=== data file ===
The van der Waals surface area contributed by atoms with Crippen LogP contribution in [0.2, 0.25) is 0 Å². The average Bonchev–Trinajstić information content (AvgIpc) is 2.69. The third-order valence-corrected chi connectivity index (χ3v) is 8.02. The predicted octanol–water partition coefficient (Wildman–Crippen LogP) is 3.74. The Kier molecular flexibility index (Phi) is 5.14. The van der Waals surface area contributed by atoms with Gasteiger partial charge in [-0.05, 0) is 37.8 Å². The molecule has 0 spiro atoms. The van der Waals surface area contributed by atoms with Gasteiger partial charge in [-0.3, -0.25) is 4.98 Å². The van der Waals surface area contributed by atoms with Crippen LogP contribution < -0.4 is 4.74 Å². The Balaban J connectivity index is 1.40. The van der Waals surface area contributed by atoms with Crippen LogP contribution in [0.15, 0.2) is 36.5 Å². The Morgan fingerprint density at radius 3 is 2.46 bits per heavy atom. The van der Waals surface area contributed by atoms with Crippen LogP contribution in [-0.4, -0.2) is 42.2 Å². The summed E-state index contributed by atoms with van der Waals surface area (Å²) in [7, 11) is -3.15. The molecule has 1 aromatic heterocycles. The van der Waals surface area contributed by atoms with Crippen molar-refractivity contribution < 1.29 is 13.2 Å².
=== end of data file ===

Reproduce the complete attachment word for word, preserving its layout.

The van der Waals surface area contributed by atoms with Crippen LogP contribution in [0.2, 0.25) is 0 Å². The average Bonchev–Trinajstić information content (AvgIpc) is 2.69. The third-order valence-corrected chi connectivity index (χ3v) is 8.02. The predicted octanol–water partition coefficient (Wildman–Crippen LogP) is 3.74. The Kier molecular flexibility index (Phi) is 5.14. The van der Waals surface area contributed by atoms with Gasteiger partial charge in [-0.05, 0) is 37.8 Å². The molecule has 0 spiro atoms. The van der Waals surface area contributed by atoms with Gasteiger partial charge in [-0.3, -0.25) is 4.98 Å². The van der Waals surface area contributed by atoms with Crippen LogP contribution < -0.4 is 4.74 Å². The Balaban J connectivity index is 1.40. The van der Waals surface area contributed by atoms with Crippen LogP contribution in [0.15, 0.2) is 36.5 Å². The Morgan fingerprint density at radius 3 is 2.46 bits per heavy atom. The van der Waals surface area contributed by atoms with Crippen LogP contribution in [-0.4, -0.2) is 42.2 Å². The summed E-state index contributed by atoms with van der Waals surface area (Å²) in [7, 11) is -3.15. The molecule has 1 aromatic heterocycles. The van der Waals surface area contributed by atoms with Crippen molar-refractivity contribution < 1.29 is 13.2 Å².